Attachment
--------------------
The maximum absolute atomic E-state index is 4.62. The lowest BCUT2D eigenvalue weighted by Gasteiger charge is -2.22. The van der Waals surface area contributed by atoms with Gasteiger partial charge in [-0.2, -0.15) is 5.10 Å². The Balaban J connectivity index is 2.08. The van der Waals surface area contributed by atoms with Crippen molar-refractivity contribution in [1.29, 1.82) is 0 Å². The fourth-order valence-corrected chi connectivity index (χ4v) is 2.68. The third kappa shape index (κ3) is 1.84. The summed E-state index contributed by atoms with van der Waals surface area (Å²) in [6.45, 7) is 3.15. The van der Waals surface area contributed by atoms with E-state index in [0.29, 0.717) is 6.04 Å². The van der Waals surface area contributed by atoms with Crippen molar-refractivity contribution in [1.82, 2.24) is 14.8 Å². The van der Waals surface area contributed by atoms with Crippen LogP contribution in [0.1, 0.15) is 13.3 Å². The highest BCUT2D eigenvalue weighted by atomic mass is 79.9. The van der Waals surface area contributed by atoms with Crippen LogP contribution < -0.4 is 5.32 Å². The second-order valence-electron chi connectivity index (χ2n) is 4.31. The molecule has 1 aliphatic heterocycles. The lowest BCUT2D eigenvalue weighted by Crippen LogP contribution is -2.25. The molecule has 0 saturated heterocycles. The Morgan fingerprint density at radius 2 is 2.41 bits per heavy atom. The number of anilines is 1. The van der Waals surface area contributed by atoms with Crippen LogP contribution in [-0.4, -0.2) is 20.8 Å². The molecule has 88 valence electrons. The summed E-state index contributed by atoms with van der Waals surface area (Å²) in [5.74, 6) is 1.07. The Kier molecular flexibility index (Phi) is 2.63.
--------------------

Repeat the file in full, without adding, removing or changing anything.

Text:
The maximum absolute atomic E-state index is 4.62. The lowest BCUT2D eigenvalue weighted by Gasteiger charge is -2.22. The van der Waals surface area contributed by atoms with Gasteiger partial charge in [-0.2, -0.15) is 5.10 Å². The Balaban J connectivity index is 2.08. The van der Waals surface area contributed by atoms with Crippen molar-refractivity contribution in [1.29, 1.82) is 0 Å². The fourth-order valence-corrected chi connectivity index (χ4v) is 2.68. The third kappa shape index (κ3) is 1.84. The summed E-state index contributed by atoms with van der Waals surface area (Å²) in [6.45, 7) is 3.15. The van der Waals surface area contributed by atoms with E-state index in [0.29, 0.717) is 6.04 Å². The van der Waals surface area contributed by atoms with Crippen molar-refractivity contribution in [1.82, 2.24) is 14.8 Å². The van der Waals surface area contributed by atoms with Crippen LogP contribution in [0.1, 0.15) is 13.3 Å². The highest BCUT2D eigenvalue weighted by atomic mass is 79.9. The van der Waals surface area contributed by atoms with Crippen LogP contribution < -0.4 is 5.32 Å². The second-order valence-electron chi connectivity index (χ2n) is 4.31. The molecule has 1 aliphatic heterocycles. The lowest BCUT2D eigenvalue weighted by Crippen LogP contribution is -2.25. The molecule has 0 saturated heterocycles. The Morgan fingerprint density at radius 2 is 2.41 bits per heavy atom. The number of anilines is 1. The van der Waals surface area contributed by atoms with Crippen LogP contribution in [-0.4, -0.2) is 20.8 Å². The molecule has 88 valence electrons. The summed E-state index contributed by atoms with van der Waals surface area (Å²) in [5.74, 6) is 1.07. The Kier molecular flexibility index (Phi) is 2.63.